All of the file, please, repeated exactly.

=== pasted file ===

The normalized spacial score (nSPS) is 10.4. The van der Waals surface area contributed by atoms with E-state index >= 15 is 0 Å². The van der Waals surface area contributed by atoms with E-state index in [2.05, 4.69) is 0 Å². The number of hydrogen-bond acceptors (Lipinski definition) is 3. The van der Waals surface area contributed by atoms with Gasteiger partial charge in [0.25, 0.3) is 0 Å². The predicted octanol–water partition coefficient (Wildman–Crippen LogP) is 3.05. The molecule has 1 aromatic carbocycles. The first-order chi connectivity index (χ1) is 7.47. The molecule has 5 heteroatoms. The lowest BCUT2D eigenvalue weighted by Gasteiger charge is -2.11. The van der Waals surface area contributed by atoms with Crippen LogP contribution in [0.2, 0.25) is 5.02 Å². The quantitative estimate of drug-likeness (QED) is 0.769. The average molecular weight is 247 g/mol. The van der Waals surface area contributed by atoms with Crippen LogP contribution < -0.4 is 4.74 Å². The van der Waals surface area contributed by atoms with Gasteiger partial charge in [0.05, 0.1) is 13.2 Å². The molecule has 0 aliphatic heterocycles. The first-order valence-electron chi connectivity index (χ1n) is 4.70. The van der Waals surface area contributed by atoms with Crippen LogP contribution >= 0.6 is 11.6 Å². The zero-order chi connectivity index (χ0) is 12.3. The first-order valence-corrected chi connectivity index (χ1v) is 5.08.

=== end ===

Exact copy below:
The normalized spacial score (nSPS) is 10.4. The van der Waals surface area contributed by atoms with E-state index >= 15 is 0 Å². The van der Waals surface area contributed by atoms with E-state index in [2.05, 4.69) is 0 Å². The number of hydrogen-bond acceptors (Lipinski definition) is 3. The van der Waals surface area contributed by atoms with Gasteiger partial charge in [0.25, 0.3) is 0 Å². The predicted octanol–water partition coefficient (Wildman–Crippen LogP) is 3.05. The molecule has 1 aromatic carbocycles. The first-order chi connectivity index (χ1) is 7.47. The molecule has 5 heteroatoms. The lowest BCUT2D eigenvalue weighted by Gasteiger charge is -2.11. The van der Waals surface area contributed by atoms with Crippen LogP contribution in [0.2, 0.25) is 5.02 Å². The quantitative estimate of drug-likeness (QED) is 0.769. The average molecular weight is 247 g/mol. The van der Waals surface area contributed by atoms with Crippen LogP contribution < -0.4 is 4.74 Å². The van der Waals surface area contributed by atoms with Gasteiger partial charge in [0.05, 0.1) is 13.2 Å². The molecule has 0 aliphatic heterocycles. The first-order valence-electron chi connectivity index (χ1n) is 4.70. The van der Waals surface area contributed by atoms with Crippen LogP contribution >= 0.6 is 11.6 Å². The zero-order chi connectivity index (χ0) is 12.3. The first-order valence-corrected chi connectivity index (χ1v) is 5.08.